>through. My first restoration, I made the mistake of doing small

> Also, Get a good air compressor! they make life so much
>eaisier. Sandblasters take alot of air and to do it right you
>will need one. Mine throws 18c.f.m. 90 p.s.i.
>Take your time, do it right and have fun. Welcome to the
>world of Ford Trucks.
>"A mans not a man without a Ford Truck!"

Here-Here!! I must agree!!!! I have just finished a '53 f-100 to
original and the two best things done were a. Compressor and b. down
to frame(actually there were 3, the first being working with my father)

I had the great pleasure of growing up with classic cars
and even today I am able to work with my father and it is an experience
I will cherish forever. I highly recommend fathers getting there kids
involved. It may take a little more time to explain things and you might
have to bite your tongue a few times, but it's worth it. I'm now 32 and
have a 6 year old that I plan on working on cars with.

Another advantage to working as a family, right now I don't have a
ton of money, but Dad can help. I do the grunt work, like putting
engines in and cabs on frames, and Dad does the painful work like paying
the engine builder, and the painter. The only problem is the Title
is at his house but the truck is at mine. Hmmmm??

Have fun and enjoy your Father - Son (or should I be P.C. and say Parent
- - Kid) project!!!

- -Hap

------------------------------

Date: Fri, 24 Oct 1997 13:07:48 -0400 (EDT)
From: OBKBEE aol.com
Subject: Don & Theresa Neighbors Engine Removal

Don & Theresa,
I pulled the hood and fenders off my 55' Panel yesterday to remove the
eng and trans to put in a bigger engine and change to an automatic. You can
pull it from a tree and just remove the hood but I'm going to convert this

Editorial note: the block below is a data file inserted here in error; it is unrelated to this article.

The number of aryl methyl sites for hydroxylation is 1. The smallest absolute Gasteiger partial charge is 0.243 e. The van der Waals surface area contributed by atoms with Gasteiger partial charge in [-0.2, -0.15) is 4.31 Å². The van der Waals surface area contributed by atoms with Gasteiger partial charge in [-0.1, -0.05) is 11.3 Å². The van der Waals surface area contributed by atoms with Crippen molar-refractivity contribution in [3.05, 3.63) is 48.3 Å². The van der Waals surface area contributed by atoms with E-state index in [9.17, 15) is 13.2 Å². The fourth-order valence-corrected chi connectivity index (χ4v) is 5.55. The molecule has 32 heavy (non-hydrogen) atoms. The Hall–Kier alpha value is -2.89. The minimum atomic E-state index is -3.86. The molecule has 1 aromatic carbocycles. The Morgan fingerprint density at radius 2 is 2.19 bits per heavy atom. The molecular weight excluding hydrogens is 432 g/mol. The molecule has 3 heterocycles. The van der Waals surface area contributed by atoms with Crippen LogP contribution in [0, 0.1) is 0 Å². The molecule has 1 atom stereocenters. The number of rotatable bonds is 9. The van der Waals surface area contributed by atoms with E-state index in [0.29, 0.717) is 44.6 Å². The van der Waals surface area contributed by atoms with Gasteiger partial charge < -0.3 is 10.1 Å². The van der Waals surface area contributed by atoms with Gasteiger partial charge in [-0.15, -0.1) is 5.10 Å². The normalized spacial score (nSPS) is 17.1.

to a tilt foreward front end. It's a bit easier because you don't have to
lift the eng so high to get it out. If you leave the tranny attached and it's
a stock unit you will have to take out the tranny floor pan and remove the
top of the tranny to get the shifter out first. Probably your best bet is to
put the truck up on a pair of car ramps and yank it from a tree. Some cherry
pickers (boom hoist) have a big enough ram to raise it enough. :)Then again
the easiest way is to go to bed an dream real hard. Good luck, Hope I have
helped.
Kent Berger
obkbee aol.com

------------------------------

Date: Fri, 24 Oct 1997 18:35:04 -0700
From: Betty Sedgwick
Subject: 39 Ford Flathead

All of the pre 1949 Ford flatheads with the distributor mounted in the
front (on the cam) were dual points. Technically, they have to be set on
a special machine which is why most people keep a spare plate around
with the points premounted. I do have a page from a 1941 manual
somewhere that has instructions on how to set them using two straight
edges. These distributors were mechanical advance with a vacuum brake
and were really a better distributor than the 49-53's. (my opinion)

------------------------------

Date: Fri, 24 Oct 1997 16:54:29 -0700
From: Dan Wentz
Subject: Re: '52 F-1

>Does anyone have any good advice, or ideas, maybe some do's or don'ts?
>We're on a fairly limited budget but we have time, tools and a little
>mechanical skill.

I have a lot to say on the subject, but I think I'll just refer you to my
sig file to start. :)
....